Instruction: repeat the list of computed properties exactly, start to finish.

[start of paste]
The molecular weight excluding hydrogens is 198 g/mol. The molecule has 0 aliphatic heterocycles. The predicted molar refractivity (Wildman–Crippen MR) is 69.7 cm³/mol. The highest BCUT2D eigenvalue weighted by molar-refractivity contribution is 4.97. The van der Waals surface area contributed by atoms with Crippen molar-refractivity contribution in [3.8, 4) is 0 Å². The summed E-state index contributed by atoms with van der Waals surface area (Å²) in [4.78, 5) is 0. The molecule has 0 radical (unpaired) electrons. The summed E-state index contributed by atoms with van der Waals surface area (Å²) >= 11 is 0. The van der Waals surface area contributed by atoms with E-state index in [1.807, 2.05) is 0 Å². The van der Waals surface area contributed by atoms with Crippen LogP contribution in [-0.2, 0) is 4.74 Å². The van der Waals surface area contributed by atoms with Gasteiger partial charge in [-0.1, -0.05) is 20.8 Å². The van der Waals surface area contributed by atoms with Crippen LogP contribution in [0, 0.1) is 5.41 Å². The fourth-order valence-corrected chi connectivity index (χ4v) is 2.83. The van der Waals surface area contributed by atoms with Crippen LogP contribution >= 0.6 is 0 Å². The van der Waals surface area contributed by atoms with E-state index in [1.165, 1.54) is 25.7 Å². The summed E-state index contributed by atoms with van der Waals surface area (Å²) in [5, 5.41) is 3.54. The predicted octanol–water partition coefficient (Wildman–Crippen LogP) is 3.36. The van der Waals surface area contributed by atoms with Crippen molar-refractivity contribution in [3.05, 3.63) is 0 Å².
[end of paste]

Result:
The molecular weight excluding hydrogens is 198 g/mol. The molecule has 0 aliphatic heterocycles. The predicted molar refractivity (Wildman–Crippen MR) is 69.7 cm³/mol. The highest BCUT2D eigenvalue weighted by molar-refractivity contribution is 4.97. The van der Waals surface area contributed by atoms with Crippen molar-refractivity contribution in [3.8, 4) is 0 Å². The summed E-state index contributed by atoms with van der Waals surface area (Å²) in [4.78, 5) is 0. The molecule has 0 radical (unpaired) electrons. The summed E-state index contributed by atoms with van der Waals surface area (Å²) >= 11 is 0. The van der Waals surface area contributed by atoms with E-state index in [1.807, 2.05) is 0 Å². The van der Waals surface area contributed by atoms with Crippen LogP contribution in [-0.2, 0) is 4.74 Å². The van der Waals surface area contributed by atoms with Gasteiger partial charge in [-0.1, -0.05) is 20.8 Å². The van der Waals surface area contributed by atoms with Crippen LogP contribution in [0, 0.1) is 5.41 Å². The fourth-order valence-corrected chi connectivity index (χ4v) is 2.83. The van der Waals surface area contributed by atoms with Crippen LogP contribution >= 0.6 is 0 Å². The van der Waals surface area contributed by atoms with E-state index in [1.165, 1.54) is 25.7 Å². The summed E-state index contributed by atoms with van der Waals surface area (Å²) in [5, 5.41) is 3.54. The predicted octanol–water partition coefficient (Wildman–Crippen LogP) is 3.36. The van der Waals surface area contributed by atoms with Crippen molar-refractivity contribution in [3.05, 3.63) is 0 Å².